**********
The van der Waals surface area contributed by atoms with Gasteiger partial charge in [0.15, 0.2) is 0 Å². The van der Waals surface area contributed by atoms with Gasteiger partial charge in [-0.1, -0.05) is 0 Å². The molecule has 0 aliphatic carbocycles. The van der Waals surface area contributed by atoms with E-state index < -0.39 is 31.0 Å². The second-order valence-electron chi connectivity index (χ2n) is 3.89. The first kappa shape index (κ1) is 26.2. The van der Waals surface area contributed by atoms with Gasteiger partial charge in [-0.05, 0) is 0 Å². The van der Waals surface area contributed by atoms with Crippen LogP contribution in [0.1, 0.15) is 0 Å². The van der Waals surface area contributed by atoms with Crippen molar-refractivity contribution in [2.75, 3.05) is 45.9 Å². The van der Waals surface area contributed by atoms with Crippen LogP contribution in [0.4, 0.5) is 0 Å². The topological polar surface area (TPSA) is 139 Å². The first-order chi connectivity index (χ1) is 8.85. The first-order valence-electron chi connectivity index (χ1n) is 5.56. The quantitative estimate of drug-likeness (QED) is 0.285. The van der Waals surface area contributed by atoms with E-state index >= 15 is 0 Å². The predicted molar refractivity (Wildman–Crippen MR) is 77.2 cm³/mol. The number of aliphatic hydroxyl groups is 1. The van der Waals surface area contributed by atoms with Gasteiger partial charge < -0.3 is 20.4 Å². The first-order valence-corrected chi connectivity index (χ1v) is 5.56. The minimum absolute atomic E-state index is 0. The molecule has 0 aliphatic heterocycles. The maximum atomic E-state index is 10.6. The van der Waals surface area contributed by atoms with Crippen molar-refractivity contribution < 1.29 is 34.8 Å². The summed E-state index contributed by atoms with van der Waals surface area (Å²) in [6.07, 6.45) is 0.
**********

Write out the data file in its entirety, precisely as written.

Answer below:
The van der Waals surface area contributed by atoms with Gasteiger partial charge in [0.15, 0.2) is 0 Å². The van der Waals surface area contributed by atoms with Gasteiger partial charge in [-0.1, -0.05) is 0 Å². The molecule has 0 aliphatic carbocycles. The van der Waals surface area contributed by atoms with E-state index < -0.39 is 31.0 Å². The second-order valence-electron chi connectivity index (χ2n) is 3.89. The first kappa shape index (κ1) is 26.2. The van der Waals surface area contributed by atoms with Gasteiger partial charge in [-0.05, 0) is 0 Å². The van der Waals surface area contributed by atoms with Crippen LogP contribution in [0.1, 0.15) is 0 Å². The van der Waals surface area contributed by atoms with Crippen molar-refractivity contribution in [2.75, 3.05) is 45.9 Å². The van der Waals surface area contributed by atoms with Crippen LogP contribution in [0.4, 0.5) is 0 Å². The topological polar surface area (TPSA) is 139 Å². The first-order chi connectivity index (χ1) is 8.85. The first-order valence-electron chi connectivity index (χ1n) is 5.56. The quantitative estimate of drug-likeness (QED) is 0.285. The van der Waals surface area contributed by atoms with E-state index >= 15 is 0 Å². The predicted molar refractivity (Wildman–Crippen MR) is 77.2 cm³/mol. The number of aliphatic hydroxyl groups is 1. The van der Waals surface area contributed by atoms with Gasteiger partial charge < -0.3 is 20.4 Å². The first-order valence-corrected chi connectivity index (χ1v) is 5.56. The minimum absolute atomic E-state index is 0. The molecule has 0 aliphatic heterocycles. The maximum atomic E-state index is 10.6. The van der Waals surface area contributed by atoms with Crippen molar-refractivity contribution < 1.29 is 34.8 Å². The summed E-state index contributed by atoms with van der Waals surface area (Å²) in [6.07, 6.45) is 0.